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Thread: ALAE Introductory article by the new Chairman

  1. #1
    Join Date
    Mar 2006
    Chertsey Surrey

    Default ALAE Introductory article by the new Chairman

    [FONT=Arial][FONT=Arial]Dear colleagues [/FONT][/FONT]

    [FONT=Arial][FONT=Arial]It is an honour and a privilege to be selected to serve as Chairman on the executive board of ALAE.[/FONT][/FONT]

    [FONT=Arial][FONT=Arial]However, rather than take up space with a traditional chairman’s acceptance speech, I would prefer to use this opportunity to address one of the major issues facing members and non-members alike.[/FONT][/FONT]

    [FONT=Arial][FONT=Arial]The AGM is over and a new year for ALAE begins. This year will not be an easy one and has the potential to be remembered as the year the function of the LAE employed as Certifying Staff, especially in line maintenance, was reduced to that of completing the paperwork and signing the CRS after maintenance. All the maintenance could be carried out and signed off by “suitably approved personnel”. [/FONT][/FONT]

    [FONT=Arial][FONT=Arial]Before we all start partying to see in the new year come December 31st, EASA will have already issued their NPA (Notification of Proposed Amendment) for working group 145.012. A high possibility that the number of Certifying Staff required to assess defects and return the aircraft to service in the UK will be decimated. Of course officially there is nothing to worry about, EASA are only interested in applying the highest uniform standards possible to aircraft maintenance throughout Europe. [/FONT][/FONT]

    [FONT=Arial][FONT=Arial]The argument on the face of it makes sense. Single or multiple release? Europe should employ one philosophy only and so the chosen method should become common practice throughout all member states. ALAE accept the need for a common practice but unfortunately from this point, ALAE are appalled at the methods being discussed at EASA headquarters. EASA feel that as part of the process to determine which system warrants implementing they need to go back over 145.A.30 para. (g). This innocuous paragraph is the key to their real motives. Any changes here that weakens this paragraph must be countered at all costs. And exactly that, "costs", are the root cause of all this energy being exerted by EASA to instigate change. If this paragraph can be weakened, it opens the floodgates for carriers to use internally approved but non-licensed staff with a much widened scope, who in fact could be given certifying rights, as we understand the term today.[/FONT][/FONT]

    [FONT=Arial][FONT=Arial]Is it just coincidence that the UK's interpretation of 145.A.30 (certifying staff qualified as A, B or C only, can certify maintenance) lead to the rejection of our CAA's request to be a part of this working group?[/FONT][/FONT]

    [FONT=Arial][FONT=Arial]EASA claim that all options must be discussed to ensure that the correct decision is reached. Yet the largest single aviation state within EASA, the member state that accounts for approximately one third of all operations, the member state with the largest number of LAE's on its books and finally but most importantly, the largest member state that operates the multiple release philosophy, a philosophy that requires the involvement of the LAE in the maintenance process, has not been invited to the table to discuss the resolution.[/FONT][/FONT]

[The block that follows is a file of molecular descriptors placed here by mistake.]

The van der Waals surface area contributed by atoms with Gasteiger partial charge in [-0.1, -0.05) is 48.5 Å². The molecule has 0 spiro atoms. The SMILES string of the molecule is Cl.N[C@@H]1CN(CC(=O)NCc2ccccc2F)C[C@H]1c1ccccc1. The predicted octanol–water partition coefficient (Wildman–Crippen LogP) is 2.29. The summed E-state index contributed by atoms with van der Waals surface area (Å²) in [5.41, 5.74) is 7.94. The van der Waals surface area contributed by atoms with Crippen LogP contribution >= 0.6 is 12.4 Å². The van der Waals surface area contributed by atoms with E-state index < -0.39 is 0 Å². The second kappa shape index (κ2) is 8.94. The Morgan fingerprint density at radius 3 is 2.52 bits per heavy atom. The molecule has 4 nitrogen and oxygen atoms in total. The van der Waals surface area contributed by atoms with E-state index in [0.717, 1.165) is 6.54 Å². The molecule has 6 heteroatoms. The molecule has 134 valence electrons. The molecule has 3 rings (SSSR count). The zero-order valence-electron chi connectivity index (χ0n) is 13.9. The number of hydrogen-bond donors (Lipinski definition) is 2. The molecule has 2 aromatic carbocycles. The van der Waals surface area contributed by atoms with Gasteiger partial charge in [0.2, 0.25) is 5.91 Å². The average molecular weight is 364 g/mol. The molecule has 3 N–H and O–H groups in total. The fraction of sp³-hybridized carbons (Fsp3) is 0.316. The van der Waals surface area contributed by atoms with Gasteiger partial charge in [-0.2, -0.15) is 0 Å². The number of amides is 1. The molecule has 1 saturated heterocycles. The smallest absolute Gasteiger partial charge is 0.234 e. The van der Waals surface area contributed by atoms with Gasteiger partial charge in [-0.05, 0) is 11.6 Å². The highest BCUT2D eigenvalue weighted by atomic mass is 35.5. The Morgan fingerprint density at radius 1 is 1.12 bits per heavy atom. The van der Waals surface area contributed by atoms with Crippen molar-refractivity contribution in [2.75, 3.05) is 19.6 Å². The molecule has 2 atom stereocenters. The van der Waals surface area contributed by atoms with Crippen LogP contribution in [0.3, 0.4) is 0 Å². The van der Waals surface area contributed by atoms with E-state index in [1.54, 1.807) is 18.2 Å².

[FONT=Arial][FONT=Arial]ALAE will do their best to protect all LAE's interests as the work progresses. However, as those who attended the AGM now fully appreciate, it won't be easy. We can do our bit on your behalf but we also need your help. While ALAE representatives are in Cologne trying to realise a result that will guarantee our future presence in this industry, we could do with a bit of assistance on the home front. We need new members. We must increase our numbers to ensure that we can take our knowledge and experience to Cologne. [/FONT][/FONT]

    [FONT=Arial][FONT=Arial]Please pass on our good name to your non-member colleagues, let them know that we are there for them. Let them know that we are a fully functional trade union and that we can deal effectively with the issues confronting us. Numbers will move us forward.[/FONT][/FONT]

    [FONT=Arial][FONT=Arial]The LAE does not need to become part of BALPA to make his voice heard. We can of course look to them for ideas, as they have been tremendously successful. Yet much of the reality of that success is down to unity of numbers. ALAE represent around 1700 of the 16,000 engineers out there. BALPA represents 75% of pilots, membership being around 8,000. If 75% of engineers were to join us, membership would be 12,000. I am sure you get the message. ALAE can only do so much, the LAE has to do the rest himself.[/FONT][/FONT]

    [FONT=Arial][FONT=Arial]The Licensed Engineer is there to ensure continued safe operation of aircraft after maintenance. Airline management or European agencies must not erode the importance of our function, accountants do not understand the role we play. Aircraft are safe because of our collective endeavours.[/FONT][/FONT]

    [FONT=Arial][FONT=Arial]Join us today and help secure your future. [/FONT][/FONT]

    [FONT=Arial]Robert Alway, Chairman[/FONT]

    [FONT=Arial][FONT=Arial]As published in Tech Log issue 295 and on the ALAE website[/FONT][/FONT]

  2. #2
    Join Date
    Sep 2001
    A box in a shop doorway

    Default Re: ALAE Introductory article by the new Chairman

    thank you.
    Eat more pies....M0NCL

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